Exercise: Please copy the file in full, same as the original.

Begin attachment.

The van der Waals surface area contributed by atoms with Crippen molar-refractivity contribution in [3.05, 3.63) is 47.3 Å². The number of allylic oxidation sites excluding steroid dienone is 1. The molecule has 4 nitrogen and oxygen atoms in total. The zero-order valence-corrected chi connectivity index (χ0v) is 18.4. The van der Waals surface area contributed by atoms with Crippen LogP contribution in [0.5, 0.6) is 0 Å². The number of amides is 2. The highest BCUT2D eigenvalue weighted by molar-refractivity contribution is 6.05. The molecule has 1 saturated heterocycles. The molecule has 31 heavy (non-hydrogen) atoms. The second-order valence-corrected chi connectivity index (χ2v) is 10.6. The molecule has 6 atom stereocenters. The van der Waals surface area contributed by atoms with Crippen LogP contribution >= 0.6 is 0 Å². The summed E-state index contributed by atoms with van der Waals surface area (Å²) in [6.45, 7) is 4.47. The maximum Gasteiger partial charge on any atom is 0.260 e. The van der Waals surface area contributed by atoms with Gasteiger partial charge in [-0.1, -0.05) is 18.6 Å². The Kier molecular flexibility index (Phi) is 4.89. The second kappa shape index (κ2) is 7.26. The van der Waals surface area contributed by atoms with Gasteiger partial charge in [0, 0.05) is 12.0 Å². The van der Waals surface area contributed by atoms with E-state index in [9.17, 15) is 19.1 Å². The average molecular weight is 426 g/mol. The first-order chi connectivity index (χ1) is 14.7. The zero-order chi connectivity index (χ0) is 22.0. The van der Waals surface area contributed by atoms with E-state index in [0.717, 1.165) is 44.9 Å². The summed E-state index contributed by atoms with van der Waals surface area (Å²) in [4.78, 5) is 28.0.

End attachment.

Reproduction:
The van der Waals surface area contributed by atoms with Crippen molar-refractivity contribution in [3.05, 3.63) is 47.3 Å². The number of allylic oxidation sites excluding steroid dienone is 1. The molecule has 4 nitrogen and oxygen atoms in total. The zero-order valence-corrected chi connectivity index (χ0v) is 18.4. The van der Waals surface area contributed by atoms with Crippen LogP contribution in [0.5, 0.6) is 0 Å². The number of amides is 2. The highest BCUT2D eigenvalue weighted by molar-refractivity contribution is 6.05. The molecule has 1 saturated heterocycles. The molecule has 31 heavy (non-hydrogen) atoms. The second-order valence-corrected chi connectivity index (χ2v) is 10.6. The molecule has 6 atom stereocenters. The van der Waals surface area contributed by atoms with Crippen LogP contribution >= 0.6 is 0 Å². The summed E-state index contributed by atoms with van der Waals surface area (Å²) in [6.45, 7) is 4.47. The maximum Gasteiger partial charge on any atom is 0.260 e. The van der Waals surface area contributed by atoms with Gasteiger partial charge in [-0.1, -0.05) is 18.6 Å². The Kier molecular flexibility index (Phi) is 4.89. The second kappa shape index (κ2) is 7.26. The van der Waals surface area contributed by atoms with Gasteiger partial charge in [0, 0.05) is 12.0 Å². The van der Waals surface area contributed by atoms with E-state index in [9.17, 15) is 19.1 Å². The average molecular weight is 426 g/mol. The first-order chi connectivity index (χ1) is 14.7. The zero-order chi connectivity index (χ0) is 22.0. The van der Waals surface area contributed by atoms with E-state index in [0.717, 1.165) is 44.9 Å². The summed E-state index contributed by atoms with van der Waals surface area (Å²) in [4.78, 5) is 28.0.